October 9, 2011
Hae-won is a beautiful single woman in her thirties who works at a bank in the Seoul city. She leads a busy life until she becomes a witness to an attempted murder case, and at the same time, things get complicated at work. When things get out of hand she is forced to take a vacation so she heads for ‘Moodo’, a small undeveloped island, where she had once visited to see her grandparents. And where she had befriended a girl named Bok-nam who stills writes to Hae-won asking her to visit despite the fact that Hae-won never bothered to reply. Upon arriving at the island, Hae-won is shocked to see everyone treating Bok-nam like a slave. As practically the only young woman on the island, she is a plaything for all the men and a free laborer for the women. Sick of all the inhumane treatment, Bok-nam had tried to escape the island several times in the past but had failed each time. She begs Hae-won to help her escape the place.
Written by Fine Cut
We won’t bore you with details that you’ve just read in the synopsis, but what we will say is that this film is worthy of an Oscar (or two).
I’m a fan of horror film, both Western and Eastern, and Bedevilled has gotta’ be one of the best psycho horror films that has come out of Korea since Old Boy. What makes the film that amazing is the oscar worthy performances by the cast, especially Yeong-hie Seo who plays Kim Bok-Nam, the girl that was stuck on the remote island off Seoul and was subject to physical and sexual abuse.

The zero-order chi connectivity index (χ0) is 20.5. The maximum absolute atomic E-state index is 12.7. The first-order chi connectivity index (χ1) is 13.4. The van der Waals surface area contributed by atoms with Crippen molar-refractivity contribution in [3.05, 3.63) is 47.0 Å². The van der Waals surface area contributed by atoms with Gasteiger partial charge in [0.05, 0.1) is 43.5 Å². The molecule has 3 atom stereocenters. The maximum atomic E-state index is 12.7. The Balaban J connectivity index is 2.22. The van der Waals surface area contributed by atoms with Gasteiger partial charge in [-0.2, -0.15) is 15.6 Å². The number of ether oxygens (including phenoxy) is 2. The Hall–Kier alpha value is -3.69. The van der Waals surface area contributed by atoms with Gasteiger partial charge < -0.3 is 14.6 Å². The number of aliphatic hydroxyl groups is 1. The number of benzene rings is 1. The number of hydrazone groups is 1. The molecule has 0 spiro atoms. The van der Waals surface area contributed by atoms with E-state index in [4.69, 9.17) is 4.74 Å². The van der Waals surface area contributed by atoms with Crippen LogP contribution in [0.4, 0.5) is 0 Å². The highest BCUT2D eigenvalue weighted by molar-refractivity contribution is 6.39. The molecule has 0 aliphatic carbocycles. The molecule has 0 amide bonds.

Being his first feature film debut, I have to say director Cheol-soo Jang has done an exceptional job in evoking fear, injecting a sense of betrayal, and over everything else, making it so believable. Even after the movie ended, I could still feel a sense of injustice and betrayal by Hae-Woon (played by Seong-Won Ji), who is Kim Bok-Nam’s best friend.
A lot of psycho movies play on sound effects and editing to make it look and seem scary, but what I really appreciate about Bedevilled is the fact that director Cheol-soo Jang, made it as realistic as possible using simple camera shots, minimal sound effects and maximizing each characters twisted “sense of reality” (especially the people on the island). Makes it so much more believable too.
It might sound like a simple story about friendship and betrayal, but once you sink you teeth into it, it’ll get you thinking about the reality we live in. It’s so twisted!
Cop your copy of Bedevilled at Madman now.
Fat Kids Rating 9/10
Words by Benny Teh
View Bedevilled Trailer Below: